Apple Inc. (NASDAQ:AAPL) is on pace to spend more than $4 billion on research and development this year, an amount that would make most technology companies an attractive buy. Yet, for the entire first half of 2013 and for much of the company’s current fiscal year, negative sentiment has been keeping the stock at depressed levels. In keeping with the generally roller coaster-like path that the iPhone maker’s stock has followed since last September, shares closed up $7.30, or 1.76 percent, at $422.35 on Tuesday. Here’s a cheat sheet to today’s top Apple stories:
Analyst: Investors Should Look at Apple’s Equipment Spending
Several problems have contributed to the changing perception of Apple’s fortunes: rising competition, innovation, and global markets. Particularly, worries about profit margin have prompted some investors to sell and others not to buy.
The market for the company’s primary products — the iPhone and the iPad — are extremely competitive, and price competition from rivals like Google Inc. (NASDAQ:GOOG) have especially hurt Apple in the smartphone market. The iPhone was first released six years ago and the iPad hit shelves three years ago, and that time lapse between major innovations has allowed competitors to catch up. Even Apple’s refreshed products have not been enough to keep the company ahead of the curve… (Read more.)
Does Apple’s iOS 7 Have Hidden Goodies for the Car?
Much to lawmakers and parents’ chagrin, the union between automobiles and technology is seemingly inevitable at this point. Automakers everywhere are partnering with different mobile companies in order to get first timer’s advantage as they rush to adopt new technology.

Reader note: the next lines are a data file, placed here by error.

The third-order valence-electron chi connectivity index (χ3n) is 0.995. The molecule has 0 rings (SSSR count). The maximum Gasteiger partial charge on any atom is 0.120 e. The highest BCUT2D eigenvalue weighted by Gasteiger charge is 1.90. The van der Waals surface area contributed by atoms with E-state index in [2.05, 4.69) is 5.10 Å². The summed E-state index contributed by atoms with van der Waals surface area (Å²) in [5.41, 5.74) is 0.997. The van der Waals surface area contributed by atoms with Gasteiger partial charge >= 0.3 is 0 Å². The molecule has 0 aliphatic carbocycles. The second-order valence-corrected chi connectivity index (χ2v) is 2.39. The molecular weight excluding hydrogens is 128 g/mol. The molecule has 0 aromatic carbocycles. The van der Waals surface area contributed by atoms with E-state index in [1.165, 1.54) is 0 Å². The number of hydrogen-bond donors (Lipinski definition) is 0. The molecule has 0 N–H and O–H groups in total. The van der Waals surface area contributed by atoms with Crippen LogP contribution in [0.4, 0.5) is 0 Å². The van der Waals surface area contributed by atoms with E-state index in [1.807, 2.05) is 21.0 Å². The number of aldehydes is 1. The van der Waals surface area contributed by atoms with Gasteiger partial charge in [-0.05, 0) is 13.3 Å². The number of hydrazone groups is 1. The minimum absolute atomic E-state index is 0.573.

Earlier in June, we were clued in to a team-up between General Motors (NYSE:GM) and AT&T (NYSE:T), and it was just last week that we learned Ford Motors (NYSE:F) was partnering with Chinese search engine Baidu and mobile telecom company China Unicom to facilitate the development of apps and services for its new Ford Sync AppLink… (Read more.)
Emerging Markets Are Where Apple’s Competition is Growing
T-Mobile (NYSE:TMUS) began offering the iPhone on its network in April, and the partnership with the mobile carrier helped Apple increase the market share of its signature device to 41.9 percent in the past three months, while Google’s (NASDAQ:GOOG) Android held steady at 52 percent of the domestic market.
Comparatively, BlackBerry (NASDAQ:BBRY) nearly disappeared with a 0.7 percent share, down from 4.6 percent, while Microsoft’s (NASDAQ:MSFT) Windows Phone grew 25 percent to a 4.6 percent market share.
But elsewhere in the world, there is a much smaller divide between the smartphone market’s leaders and the herd.
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